The repo rate remains unchanged at 3.5%

After cutting the repo rate by 300 basis points since the beginning of the year, the South African Reserve Bank’s Monetary Policy Committee (MPC), has decided on Thursday to keep the rate unchanged at 3.5%.

Two members of the committee voted for a further cut of 25 basis points, while three other members opted for the rates to remain unchanged.  

The central bank has steadily cut rates to mitigate the impact of the Covid-19 pandemic on the economy.

The central bank governor, Lesetja Kganyago, said that according to its quarterly projection model — a forward-looking guide in which the interest rate and exchange rate are endogenously determined — there will be no further repo rate cuts in the near term, and two rate increases in the third and fourth quarters of 2021.

Kganyago said that they believe that the steps they have taken to cut rates are yet to filter into the economy. 


“Monetary policy has eased financial conditions and improved the resilience of households and firms to the economic implications of Covid-19. The Bank has taken important steps to ensure adequate liquidity in domestic markets. Regulatory capital relief has also been provided, sustaining lending by financial institutions to households and firms,” he said. 

The repo rate determines the interest rate at which the central bank lends money to commercial banks. The lower the rate, the lower the interest people pay their banks on loans. 

The governor said the economic effects caused by the Covid-19 pandemic have been “extensive and recovery to pre-pandemic levels will take several years”. 

With this in mind, plus a seasonally adjusted and annualised quarterly contraction of gross domestic product (GDP) of 51% in quarter two of 2020, the bank has revised its GDP contraction forecasts for the year from 7.3% to 8.2%. 

The MPC also noted that growth for next year could be modest depending on the control of new virus outbreaks, the extent of supply and demand losses, and future growth in investment. Therefore it’s expecting GDP to grow by 3.9% in 2021 and by 2.6% in 2022.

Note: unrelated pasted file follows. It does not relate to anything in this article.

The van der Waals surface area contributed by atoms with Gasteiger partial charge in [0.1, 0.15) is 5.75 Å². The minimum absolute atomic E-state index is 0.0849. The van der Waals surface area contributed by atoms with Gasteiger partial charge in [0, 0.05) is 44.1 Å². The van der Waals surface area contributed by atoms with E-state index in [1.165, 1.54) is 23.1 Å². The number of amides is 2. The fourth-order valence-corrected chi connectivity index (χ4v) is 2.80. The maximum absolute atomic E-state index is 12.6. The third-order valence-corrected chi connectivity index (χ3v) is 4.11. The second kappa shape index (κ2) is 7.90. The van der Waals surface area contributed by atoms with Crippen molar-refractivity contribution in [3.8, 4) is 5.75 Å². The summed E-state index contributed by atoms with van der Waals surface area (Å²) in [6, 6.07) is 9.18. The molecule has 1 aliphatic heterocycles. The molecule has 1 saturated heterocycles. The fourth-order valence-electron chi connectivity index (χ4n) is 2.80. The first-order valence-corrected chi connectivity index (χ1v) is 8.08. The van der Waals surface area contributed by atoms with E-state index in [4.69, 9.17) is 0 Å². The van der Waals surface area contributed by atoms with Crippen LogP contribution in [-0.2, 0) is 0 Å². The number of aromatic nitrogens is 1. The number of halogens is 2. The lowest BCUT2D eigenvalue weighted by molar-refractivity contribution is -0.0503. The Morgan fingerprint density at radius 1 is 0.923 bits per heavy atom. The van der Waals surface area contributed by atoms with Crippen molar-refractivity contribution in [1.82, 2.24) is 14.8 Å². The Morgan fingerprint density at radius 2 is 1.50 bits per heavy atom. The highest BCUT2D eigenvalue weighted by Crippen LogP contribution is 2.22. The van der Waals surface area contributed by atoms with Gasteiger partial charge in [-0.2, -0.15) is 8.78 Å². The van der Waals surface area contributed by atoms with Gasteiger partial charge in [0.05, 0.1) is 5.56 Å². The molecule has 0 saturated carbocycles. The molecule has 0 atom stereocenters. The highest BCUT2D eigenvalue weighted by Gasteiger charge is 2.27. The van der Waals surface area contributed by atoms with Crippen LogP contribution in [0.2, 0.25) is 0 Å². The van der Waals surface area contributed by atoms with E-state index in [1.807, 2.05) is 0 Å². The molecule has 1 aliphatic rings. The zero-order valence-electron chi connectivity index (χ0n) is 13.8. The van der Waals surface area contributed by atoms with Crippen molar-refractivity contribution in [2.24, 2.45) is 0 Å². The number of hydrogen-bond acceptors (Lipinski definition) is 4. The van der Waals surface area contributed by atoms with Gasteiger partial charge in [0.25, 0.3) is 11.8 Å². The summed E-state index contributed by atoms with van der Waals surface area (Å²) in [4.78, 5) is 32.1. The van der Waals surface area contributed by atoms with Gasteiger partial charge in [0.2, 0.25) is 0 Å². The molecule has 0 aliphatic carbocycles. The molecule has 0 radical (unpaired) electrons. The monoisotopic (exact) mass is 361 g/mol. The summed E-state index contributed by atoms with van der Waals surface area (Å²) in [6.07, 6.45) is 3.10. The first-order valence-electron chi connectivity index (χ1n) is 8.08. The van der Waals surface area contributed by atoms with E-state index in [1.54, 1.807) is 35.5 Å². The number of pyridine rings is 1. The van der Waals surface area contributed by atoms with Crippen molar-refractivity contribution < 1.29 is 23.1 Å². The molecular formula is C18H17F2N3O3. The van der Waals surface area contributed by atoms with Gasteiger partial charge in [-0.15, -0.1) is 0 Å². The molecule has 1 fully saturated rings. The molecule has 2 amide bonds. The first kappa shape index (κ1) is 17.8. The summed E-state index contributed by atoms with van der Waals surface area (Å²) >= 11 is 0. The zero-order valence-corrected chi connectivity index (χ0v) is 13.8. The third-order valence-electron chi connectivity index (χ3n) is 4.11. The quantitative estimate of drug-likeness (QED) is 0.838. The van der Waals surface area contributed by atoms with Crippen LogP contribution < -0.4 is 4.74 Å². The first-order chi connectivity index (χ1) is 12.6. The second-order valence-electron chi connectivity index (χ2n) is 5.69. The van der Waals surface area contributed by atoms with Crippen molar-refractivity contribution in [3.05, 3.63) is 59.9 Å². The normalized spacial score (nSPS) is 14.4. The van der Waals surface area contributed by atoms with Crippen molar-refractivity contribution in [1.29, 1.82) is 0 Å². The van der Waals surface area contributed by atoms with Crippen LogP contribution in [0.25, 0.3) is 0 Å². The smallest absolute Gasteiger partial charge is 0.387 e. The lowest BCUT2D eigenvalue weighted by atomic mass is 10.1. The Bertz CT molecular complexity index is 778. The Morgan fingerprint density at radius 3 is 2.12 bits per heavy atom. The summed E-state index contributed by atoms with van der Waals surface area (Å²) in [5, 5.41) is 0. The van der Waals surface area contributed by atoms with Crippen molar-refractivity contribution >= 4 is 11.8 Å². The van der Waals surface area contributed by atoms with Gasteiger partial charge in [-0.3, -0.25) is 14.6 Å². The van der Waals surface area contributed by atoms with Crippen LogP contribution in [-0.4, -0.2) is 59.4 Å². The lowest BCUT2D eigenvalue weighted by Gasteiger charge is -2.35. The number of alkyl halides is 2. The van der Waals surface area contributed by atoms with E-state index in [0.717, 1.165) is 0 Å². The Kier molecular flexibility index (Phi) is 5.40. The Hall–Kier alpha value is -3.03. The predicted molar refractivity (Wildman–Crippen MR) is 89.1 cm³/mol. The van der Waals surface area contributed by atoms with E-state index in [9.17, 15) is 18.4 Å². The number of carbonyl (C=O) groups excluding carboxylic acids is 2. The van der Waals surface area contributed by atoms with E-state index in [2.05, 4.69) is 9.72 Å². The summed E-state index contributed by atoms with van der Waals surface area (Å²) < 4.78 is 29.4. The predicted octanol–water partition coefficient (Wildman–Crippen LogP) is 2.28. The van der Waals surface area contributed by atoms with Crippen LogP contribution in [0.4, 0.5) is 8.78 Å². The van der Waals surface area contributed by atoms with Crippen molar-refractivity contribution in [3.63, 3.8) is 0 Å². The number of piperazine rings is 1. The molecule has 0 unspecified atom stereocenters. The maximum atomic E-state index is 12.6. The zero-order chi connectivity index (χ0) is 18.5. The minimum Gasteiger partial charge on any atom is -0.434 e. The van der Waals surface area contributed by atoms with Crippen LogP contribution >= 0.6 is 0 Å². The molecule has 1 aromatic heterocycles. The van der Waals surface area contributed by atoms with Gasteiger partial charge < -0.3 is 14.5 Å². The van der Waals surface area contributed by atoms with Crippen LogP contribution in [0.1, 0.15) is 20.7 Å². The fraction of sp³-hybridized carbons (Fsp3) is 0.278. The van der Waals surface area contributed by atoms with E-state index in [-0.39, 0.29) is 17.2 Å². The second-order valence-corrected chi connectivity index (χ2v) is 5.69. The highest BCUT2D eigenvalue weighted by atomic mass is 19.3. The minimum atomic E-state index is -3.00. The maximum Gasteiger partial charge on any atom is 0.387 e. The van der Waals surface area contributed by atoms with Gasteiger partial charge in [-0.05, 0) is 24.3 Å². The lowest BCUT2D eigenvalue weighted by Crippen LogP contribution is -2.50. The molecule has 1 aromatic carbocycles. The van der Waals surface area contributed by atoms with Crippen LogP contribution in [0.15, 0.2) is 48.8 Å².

The Bank’s headline consumer price inflation forecast averages 3.3% in 2020 and is lower than the previously forecast of 4.% in 2021 and at 4.4% in 2022. 

The forecast for core inflation is lower at 3.4% in 2020 and remains broadly stable at 3.7% in 2021, and 4% in 2022.  

“The economic contraction and slow recovery will keep inflation below the midpoint of the target range for this year”.
The bank’s inflation target has been between 3% and 6%. The governor added that “inflation is expected to be well contained over the medium term, remaining below but close to the midpoint in 2021 and 2022”.
Kganyago reiterated the bank’s stance that monetary policy cannot on its own improve the potential growth rate of the economy or reduce fiscal risks.

“These should be addressed by implementing prudent macroeconomic policies and structural reforms that lower costs generally and increase investment opportunities, potential growth and job creation. Such steps will enhance the effectiveness of monetary policy and its transmission to the broader economy,” he said. 

A portfolio manager at FNB Wealth & Investments, Wayne McCurrie, said that the decision was expected. “There is not much that interest rates can do.”

He said the 3% cut is “fantastic”, but it’s only now that the economy is opening up fully that lower interest rates will be beneficial in respect of job creation.


McCurrie said so far, lower interest rates have meant savings for consumers making monthly instalments on debt. Jeffrey Schultz, senior economist at BNP Paribas in South Africa, said he had expected a 25 basis cut because of the contraction in GDP, however, “the risks to a ‘no change’ stance are not negligible”.


Schultz said he believes any future decision on policy rate cut is unlikely to be unanimous and will be highly data-dependent, considering the sizeable fiscal risks in the system.

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Tshegofatso Mathe
Tshegofatso Mathe
Tshegofatso Mathe is a financial trainee journalist at the Mail & Guardian.

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